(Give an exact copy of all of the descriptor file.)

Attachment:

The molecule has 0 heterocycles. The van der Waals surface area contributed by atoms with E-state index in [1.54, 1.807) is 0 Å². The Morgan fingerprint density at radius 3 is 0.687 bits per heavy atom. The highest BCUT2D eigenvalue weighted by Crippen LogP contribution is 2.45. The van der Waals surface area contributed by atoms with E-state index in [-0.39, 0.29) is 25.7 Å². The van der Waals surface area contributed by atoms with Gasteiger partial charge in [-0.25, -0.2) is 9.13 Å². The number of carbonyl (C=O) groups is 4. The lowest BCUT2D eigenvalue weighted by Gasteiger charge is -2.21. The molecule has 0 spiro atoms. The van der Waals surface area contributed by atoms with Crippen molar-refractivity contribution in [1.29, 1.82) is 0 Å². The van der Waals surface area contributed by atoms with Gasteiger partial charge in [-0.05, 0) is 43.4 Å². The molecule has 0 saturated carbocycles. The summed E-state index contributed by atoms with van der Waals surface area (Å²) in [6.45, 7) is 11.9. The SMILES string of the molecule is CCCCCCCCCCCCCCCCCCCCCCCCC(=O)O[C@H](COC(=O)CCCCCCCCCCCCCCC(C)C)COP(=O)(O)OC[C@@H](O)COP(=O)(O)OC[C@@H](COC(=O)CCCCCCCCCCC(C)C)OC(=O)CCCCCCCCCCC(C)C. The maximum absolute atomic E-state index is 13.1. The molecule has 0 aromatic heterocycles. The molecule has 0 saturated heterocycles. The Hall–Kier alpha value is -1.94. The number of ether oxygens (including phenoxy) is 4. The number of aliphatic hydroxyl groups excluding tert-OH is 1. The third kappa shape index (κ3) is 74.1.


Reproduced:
The molecule has 0 heterocycles. The van der Waals surface area contributed by atoms with E-state index in [1.54, 1.807) is 0 Å². The Morgan fingerprint density at radius 3 is 0.687 bits per heavy atom. The highest BCUT2D eigenvalue weighted by Crippen LogP contribution is 2.45. The van der Waals surface area contributed by atoms with E-state index in [-0.39, 0.29) is 25.7 Å². The van der Waals surface area contributed by atoms with Gasteiger partial charge in [-0.25, -0.2) is 9.13 Å². The number of carbonyl (C=O) groups is 4. The lowest BCUT2D eigenvalue weighted by Gasteiger charge is -2.21. The molecule has 0 spiro atoms. The van der Waals surface area contributed by atoms with Crippen molar-refractivity contribution in [1.29, 1.82) is 0 Å². The van der Waals surface area contributed by atoms with Gasteiger partial charge in [-0.05, 0) is 43.4 Å². The molecule has 0 saturated carbocycles. The summed E-state index contributed by atoms with van der Waals surface area (Å²) in [6.45, 7) is 11.9. The SMILES string of the molecule is CCCCCCCCCCCCCCCCCCCCCCCCC(=O)O[C@H](COC(=O)CCCCCCCCCCCCCCC(C)C)COP(=O)(O)OC[C@@H](O)COP(=O)(O)OC[C@@H](COC(=O)CCCCCCCCCCC(C)C)OC(=O)CCCCCCCCCCC(C)C. The maximum absolute atomic E-state index is 13.1. The molecule has 0 aromatic heterocycles. The molecule has 0 saturated heterocycles. The Hall–Kier alpha value is -1.94. The number of ether oxygens (including phenoxy) is 4. The number of aliphatic hydroxyl groups excluding tert-OH is 1. The third kappa shape index (κ3) is 74.1.